Type 1 Diabetes Questions and Answers

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Type 1 Diabetes Questions and Answers

What special tests and exams do I need?

Diabetes self-management involves taking your insulin and other medications, eating healthfully, staying active and, of course, checking your blood sugar. But how do you know if everything you’re doing is working for you? And how can you minimize your risk of complications? There are certain tests and exams that you’ll need to help you and your health-care team know how you’re doing. These include:

Hemoglobin A1C (HbA1c, or A1C, for short)

This is a number that measures your average blood glucose over the past 2–3 months. For most people with diabetes, the A1C goal is less than 7%. Get your A1C checked two to four times a year.

Blood pressure

To help lower your risk of heart disease, stroke and kidney problems, it’s important to keep your blood pressure in a safe range, typically less than 140/90.

Blood lipids

High cholesterol and triglycerides (blood fats) raise your risk of heart disease. Your lipids include total cholesterol, HDL (good) cholesterol, LDL (bad) cholesterol and triglycerides. In general, total cholesterol should be under 200; LDL less than 100; HDL greater than 40 for men and greater than 50 for women; and triglycerides less than 150.

Kidney function

A microalbumin test checks your urine for protein; if your microalbumin is above 30, it may be an early sign of kidney damage.

Dilated eye exam

A dilated eye exam can detect early signs of diabetic retinopathy, as well as other eye problems related to diabetes. Make sure you have a dilated eye exam at least once a year or as ordered by your eye care specialist.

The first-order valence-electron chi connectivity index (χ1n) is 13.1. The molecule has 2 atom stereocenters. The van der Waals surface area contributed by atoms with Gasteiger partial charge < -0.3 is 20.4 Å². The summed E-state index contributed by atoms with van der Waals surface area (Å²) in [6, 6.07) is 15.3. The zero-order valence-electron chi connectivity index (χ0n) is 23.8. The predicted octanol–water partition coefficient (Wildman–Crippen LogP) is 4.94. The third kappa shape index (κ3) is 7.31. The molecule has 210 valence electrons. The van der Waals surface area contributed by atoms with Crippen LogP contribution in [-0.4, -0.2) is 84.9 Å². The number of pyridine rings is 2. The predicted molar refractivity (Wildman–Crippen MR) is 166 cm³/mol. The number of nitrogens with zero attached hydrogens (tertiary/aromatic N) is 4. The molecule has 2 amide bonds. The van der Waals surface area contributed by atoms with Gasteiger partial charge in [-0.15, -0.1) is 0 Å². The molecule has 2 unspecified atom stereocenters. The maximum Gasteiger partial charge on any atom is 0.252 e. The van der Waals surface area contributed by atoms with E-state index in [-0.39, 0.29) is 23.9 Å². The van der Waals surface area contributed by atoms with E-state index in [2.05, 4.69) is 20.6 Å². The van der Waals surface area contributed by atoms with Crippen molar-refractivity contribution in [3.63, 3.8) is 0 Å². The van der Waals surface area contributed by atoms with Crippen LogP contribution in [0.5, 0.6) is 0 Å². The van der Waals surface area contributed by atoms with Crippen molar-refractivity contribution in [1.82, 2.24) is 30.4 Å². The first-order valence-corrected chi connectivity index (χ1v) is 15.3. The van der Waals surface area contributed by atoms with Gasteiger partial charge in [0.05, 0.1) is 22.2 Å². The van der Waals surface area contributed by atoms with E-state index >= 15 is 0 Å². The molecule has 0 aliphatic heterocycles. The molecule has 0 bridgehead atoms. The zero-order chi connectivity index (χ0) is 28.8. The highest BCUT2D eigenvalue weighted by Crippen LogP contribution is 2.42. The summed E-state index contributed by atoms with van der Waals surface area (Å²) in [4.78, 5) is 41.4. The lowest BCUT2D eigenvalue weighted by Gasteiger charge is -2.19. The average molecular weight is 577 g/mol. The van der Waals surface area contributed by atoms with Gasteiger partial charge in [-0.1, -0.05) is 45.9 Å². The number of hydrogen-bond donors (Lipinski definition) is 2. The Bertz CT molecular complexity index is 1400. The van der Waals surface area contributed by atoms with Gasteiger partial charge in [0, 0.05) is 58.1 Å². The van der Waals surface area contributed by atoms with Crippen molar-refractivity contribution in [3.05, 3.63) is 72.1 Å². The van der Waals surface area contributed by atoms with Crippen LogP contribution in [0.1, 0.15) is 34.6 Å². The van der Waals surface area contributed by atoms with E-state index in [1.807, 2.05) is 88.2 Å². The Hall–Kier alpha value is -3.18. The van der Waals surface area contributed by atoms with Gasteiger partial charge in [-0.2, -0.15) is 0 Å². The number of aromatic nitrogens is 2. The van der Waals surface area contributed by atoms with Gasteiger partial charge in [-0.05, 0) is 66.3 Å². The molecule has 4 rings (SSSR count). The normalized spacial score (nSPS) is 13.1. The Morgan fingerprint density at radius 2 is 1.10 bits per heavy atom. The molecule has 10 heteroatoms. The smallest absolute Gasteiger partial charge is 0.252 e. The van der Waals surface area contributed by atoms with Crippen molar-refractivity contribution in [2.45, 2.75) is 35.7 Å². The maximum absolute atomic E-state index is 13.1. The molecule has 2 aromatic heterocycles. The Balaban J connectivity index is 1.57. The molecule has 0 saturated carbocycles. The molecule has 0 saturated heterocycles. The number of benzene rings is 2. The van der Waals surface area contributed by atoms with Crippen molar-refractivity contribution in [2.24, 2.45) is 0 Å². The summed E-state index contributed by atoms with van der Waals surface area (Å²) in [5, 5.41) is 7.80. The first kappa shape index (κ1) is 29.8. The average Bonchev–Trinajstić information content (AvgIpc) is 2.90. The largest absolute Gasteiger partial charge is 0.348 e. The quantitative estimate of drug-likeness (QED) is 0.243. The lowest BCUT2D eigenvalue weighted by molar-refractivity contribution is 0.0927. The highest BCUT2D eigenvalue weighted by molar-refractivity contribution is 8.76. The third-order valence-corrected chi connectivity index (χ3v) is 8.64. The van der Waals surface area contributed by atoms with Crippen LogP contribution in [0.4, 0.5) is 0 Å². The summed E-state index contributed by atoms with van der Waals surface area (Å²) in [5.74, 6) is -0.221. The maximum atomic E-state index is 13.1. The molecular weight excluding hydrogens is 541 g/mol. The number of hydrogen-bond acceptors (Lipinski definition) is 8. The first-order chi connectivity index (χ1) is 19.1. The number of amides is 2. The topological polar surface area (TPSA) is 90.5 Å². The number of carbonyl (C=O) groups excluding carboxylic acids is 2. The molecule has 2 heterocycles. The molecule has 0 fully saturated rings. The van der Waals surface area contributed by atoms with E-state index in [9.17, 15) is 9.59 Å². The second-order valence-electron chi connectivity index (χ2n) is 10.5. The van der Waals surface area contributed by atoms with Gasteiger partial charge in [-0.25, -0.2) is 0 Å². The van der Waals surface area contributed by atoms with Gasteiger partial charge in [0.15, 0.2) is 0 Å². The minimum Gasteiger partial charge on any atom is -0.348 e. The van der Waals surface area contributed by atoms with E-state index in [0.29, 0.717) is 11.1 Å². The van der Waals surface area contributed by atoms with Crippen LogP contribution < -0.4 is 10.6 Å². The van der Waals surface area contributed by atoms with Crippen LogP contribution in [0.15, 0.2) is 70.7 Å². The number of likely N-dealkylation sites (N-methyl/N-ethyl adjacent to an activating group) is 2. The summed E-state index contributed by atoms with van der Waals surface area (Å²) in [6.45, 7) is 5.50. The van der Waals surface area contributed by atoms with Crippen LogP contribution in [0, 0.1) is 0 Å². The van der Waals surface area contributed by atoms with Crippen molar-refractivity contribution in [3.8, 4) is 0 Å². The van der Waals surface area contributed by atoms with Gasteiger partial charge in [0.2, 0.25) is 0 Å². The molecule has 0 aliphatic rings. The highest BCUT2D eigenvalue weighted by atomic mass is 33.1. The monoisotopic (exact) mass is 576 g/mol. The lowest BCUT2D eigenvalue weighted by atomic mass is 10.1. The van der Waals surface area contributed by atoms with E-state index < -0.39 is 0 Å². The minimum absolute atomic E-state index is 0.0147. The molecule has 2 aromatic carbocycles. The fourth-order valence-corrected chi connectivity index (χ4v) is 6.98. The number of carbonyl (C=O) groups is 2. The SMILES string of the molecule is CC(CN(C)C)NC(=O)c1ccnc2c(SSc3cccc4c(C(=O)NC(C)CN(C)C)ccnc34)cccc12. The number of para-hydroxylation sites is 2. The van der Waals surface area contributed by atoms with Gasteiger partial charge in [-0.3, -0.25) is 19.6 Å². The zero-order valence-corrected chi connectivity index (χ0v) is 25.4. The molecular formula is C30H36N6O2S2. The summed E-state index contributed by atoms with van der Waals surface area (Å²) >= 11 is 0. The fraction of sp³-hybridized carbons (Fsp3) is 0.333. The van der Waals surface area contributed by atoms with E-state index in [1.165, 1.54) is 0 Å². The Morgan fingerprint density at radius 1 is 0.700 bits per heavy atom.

Foot exam

Checking your feet daily is important to detect cuts, sores, redness or swelling. But your doctor should check your feet at least once a year during a regular office visit to check for problems with circulation, sensation, foot structure and infection. Remove your shoes and socks at each visit to remind your doctor to check your feet.

Dental exams

Diabetes can affect the health of your gums and teeth, and gum disease is more common in people with diabetes. Have regular dental exams and teeth cleanings at least twice a year to detect and treat gum disease and other oral health issues.


While not actual “tests,” it’s important to make sure you receive certain vaccinations if you have type 1 diabetes. These include a yearly influenza vaccine, a pneumonia vaccine, a hepatitis vaccine, and a shingles vaccine. Other vaccines may be recommended for you, as well.

Make sure you talk with your doctor or endocrinologists about the tests and exams that you need. Ask about your results and be sure you that you know what your goals are, as well.

Want to learn more about type 1 diabetes? Read “The Type 1 Diabetes Diagnosis,” “Top 10 Tips for Better Blood Glucose Control” and “Be Aware of Hypoglycemia Unawareness.”

Originally Published July 23, 2019
Amy Campbell, MS, RD, LDN, CDCES

Amy Campbell, MS, RD, LDN, CDCES

Amy Campbell, MS, RD, LDN, CDCES on social media

A Registered Dietitian and Certified Diabetes Educator at Good Measures, LLC, where she is a CDE manager for a virtual diabetes program. Campbell is the author of Staying Healthy with Diabetes: Nutrition & Meal Planning, a co-author of 16 Myths of a Diabetic Diet, and has written for  publications including Diabetes Self-Management, Diabetes Spectrum, Clinical Diabetes, the Diabetes Research & Wellness Foundation’s newsletter, DiabeticConnect.com, and CDiabetes.com

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